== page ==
Support the USPS with a quick text message

Susan Walsh/AP

There’s no doubt about it — lots of people and businesses are struggling right now, as COVID-19 continues to spread around the world. But the United States Postal Service’s current predicament isn’t merely a direct result of the global pandemic.

It’s a complicated, confusing story involving possible political sabotage, and the upshot is that the USPS is experiencing unprecedented delays in mail delivery and a threat to the very funding that keeps it operating smoothly.

The delays have already affected people who rely on the service to get essentials like prescription meds, but another serious concern is that the USPS doesn’t have the funds it needs to deal with the upcoming inpouring of mail-in ballots for the presidential election. (This is where COVID-19 does play a part because in-person voting will almost certainly not be safe, so voting by mail will be important for many — if not all — Americans.)

It could impact the outcome of the election by leaving vast numbers of votes uncounted.

There are a couple of things you can do to help. First of all, Resistbot, a service that helps constituents quickly reach their elected representatives, can send a letter to your representative on your behalf. All you have to do to set things in motion is send Resistbot a text message or Twitter DM.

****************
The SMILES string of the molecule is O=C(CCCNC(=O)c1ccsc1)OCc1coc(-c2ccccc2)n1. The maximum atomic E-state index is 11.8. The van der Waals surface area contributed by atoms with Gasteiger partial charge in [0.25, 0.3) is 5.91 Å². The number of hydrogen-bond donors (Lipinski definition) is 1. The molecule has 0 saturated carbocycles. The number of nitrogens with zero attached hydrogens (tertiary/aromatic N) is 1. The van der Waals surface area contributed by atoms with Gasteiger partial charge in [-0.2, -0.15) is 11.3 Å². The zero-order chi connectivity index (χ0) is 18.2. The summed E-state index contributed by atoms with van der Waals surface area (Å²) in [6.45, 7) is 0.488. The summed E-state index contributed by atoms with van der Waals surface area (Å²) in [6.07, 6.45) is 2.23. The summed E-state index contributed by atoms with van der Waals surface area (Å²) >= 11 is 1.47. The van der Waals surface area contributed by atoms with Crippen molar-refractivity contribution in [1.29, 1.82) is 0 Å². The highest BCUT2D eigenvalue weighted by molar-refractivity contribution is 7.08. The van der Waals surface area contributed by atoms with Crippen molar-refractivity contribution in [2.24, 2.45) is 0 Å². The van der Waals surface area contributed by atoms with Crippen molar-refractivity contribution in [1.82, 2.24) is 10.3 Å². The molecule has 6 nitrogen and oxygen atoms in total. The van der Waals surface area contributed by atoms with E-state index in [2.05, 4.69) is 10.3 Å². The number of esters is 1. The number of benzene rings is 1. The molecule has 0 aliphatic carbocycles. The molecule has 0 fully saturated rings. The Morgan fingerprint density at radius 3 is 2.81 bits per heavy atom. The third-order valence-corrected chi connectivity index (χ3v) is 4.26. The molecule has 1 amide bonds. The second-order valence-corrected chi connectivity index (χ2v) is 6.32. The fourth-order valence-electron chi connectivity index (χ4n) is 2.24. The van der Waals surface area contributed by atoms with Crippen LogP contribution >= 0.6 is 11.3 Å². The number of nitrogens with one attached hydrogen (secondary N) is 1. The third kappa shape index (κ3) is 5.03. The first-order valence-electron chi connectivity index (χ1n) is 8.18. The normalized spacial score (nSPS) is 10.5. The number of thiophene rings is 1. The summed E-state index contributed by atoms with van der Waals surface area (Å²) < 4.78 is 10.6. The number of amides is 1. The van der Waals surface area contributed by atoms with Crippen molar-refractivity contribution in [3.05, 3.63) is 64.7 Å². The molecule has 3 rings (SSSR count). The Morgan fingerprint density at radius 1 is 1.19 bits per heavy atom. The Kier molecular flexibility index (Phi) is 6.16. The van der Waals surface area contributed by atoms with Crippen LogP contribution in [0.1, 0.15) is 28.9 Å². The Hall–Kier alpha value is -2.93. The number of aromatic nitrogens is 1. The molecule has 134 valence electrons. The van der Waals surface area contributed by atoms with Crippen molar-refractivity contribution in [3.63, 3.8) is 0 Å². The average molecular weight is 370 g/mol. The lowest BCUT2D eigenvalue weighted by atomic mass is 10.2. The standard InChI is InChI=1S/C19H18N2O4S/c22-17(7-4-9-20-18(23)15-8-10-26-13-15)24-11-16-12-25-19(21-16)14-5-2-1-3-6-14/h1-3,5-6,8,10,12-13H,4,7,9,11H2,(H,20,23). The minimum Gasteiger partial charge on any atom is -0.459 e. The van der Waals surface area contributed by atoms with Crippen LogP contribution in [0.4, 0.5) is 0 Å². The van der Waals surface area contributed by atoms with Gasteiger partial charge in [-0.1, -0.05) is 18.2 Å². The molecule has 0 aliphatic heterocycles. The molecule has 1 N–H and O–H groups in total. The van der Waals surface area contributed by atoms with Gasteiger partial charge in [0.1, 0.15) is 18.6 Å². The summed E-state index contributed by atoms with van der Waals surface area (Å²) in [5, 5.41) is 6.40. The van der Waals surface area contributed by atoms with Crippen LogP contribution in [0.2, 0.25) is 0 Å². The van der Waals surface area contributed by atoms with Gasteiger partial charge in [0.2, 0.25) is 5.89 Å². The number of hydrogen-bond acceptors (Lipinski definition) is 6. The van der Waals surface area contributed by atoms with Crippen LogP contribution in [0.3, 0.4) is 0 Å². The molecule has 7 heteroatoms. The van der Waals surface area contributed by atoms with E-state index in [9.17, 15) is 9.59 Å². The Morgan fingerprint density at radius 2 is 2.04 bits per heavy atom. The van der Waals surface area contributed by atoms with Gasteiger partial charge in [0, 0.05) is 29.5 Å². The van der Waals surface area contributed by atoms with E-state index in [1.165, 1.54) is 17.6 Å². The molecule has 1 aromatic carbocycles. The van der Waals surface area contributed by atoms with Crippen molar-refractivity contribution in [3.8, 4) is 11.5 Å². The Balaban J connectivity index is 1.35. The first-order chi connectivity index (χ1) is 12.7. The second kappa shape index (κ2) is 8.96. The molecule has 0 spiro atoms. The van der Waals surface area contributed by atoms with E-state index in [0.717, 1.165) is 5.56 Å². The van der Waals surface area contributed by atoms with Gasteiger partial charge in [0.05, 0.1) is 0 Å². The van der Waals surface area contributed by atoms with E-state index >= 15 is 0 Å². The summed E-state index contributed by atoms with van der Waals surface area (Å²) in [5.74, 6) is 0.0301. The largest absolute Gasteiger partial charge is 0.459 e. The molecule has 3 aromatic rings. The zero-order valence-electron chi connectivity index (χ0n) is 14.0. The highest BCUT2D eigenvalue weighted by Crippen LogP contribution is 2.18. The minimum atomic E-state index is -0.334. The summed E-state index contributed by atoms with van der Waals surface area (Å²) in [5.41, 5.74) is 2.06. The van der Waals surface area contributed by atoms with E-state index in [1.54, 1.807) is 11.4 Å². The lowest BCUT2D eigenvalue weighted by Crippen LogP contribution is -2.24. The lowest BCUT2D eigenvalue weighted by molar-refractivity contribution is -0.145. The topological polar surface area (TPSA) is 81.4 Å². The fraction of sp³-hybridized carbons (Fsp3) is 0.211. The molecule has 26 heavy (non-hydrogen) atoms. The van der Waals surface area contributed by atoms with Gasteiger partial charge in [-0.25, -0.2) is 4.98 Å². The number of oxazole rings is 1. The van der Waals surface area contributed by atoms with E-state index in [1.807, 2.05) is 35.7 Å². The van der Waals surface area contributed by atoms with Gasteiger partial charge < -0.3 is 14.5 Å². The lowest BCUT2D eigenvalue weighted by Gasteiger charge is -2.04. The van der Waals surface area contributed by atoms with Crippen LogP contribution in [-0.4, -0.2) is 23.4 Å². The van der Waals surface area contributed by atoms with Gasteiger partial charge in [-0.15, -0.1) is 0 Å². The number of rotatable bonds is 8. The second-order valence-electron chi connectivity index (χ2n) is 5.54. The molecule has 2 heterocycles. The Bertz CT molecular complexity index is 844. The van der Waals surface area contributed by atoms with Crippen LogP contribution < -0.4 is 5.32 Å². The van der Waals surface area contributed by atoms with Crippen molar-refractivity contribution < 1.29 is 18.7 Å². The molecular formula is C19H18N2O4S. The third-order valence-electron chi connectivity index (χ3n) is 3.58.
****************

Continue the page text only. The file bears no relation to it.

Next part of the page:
You’ll need to provide your first and last name, your mailing address (to verify which senators and representative should receive your letter) and your email address to receive a confirmation code.

Another way to advocate for the USPS is to call your senators and representatives directly. To help with this, a Twitter account called Save the Post Office has a simple script you can use.

If you don’t know who your senators and House representatives are, you can find their contact information by entering your address on the Common Cause website.

There’s a third option if you’re not comfortable providing personal information or making a call. Buying stamps is an easy way to give the USPS a much-needed cash injection right now. And we all need stamps at some point, right?


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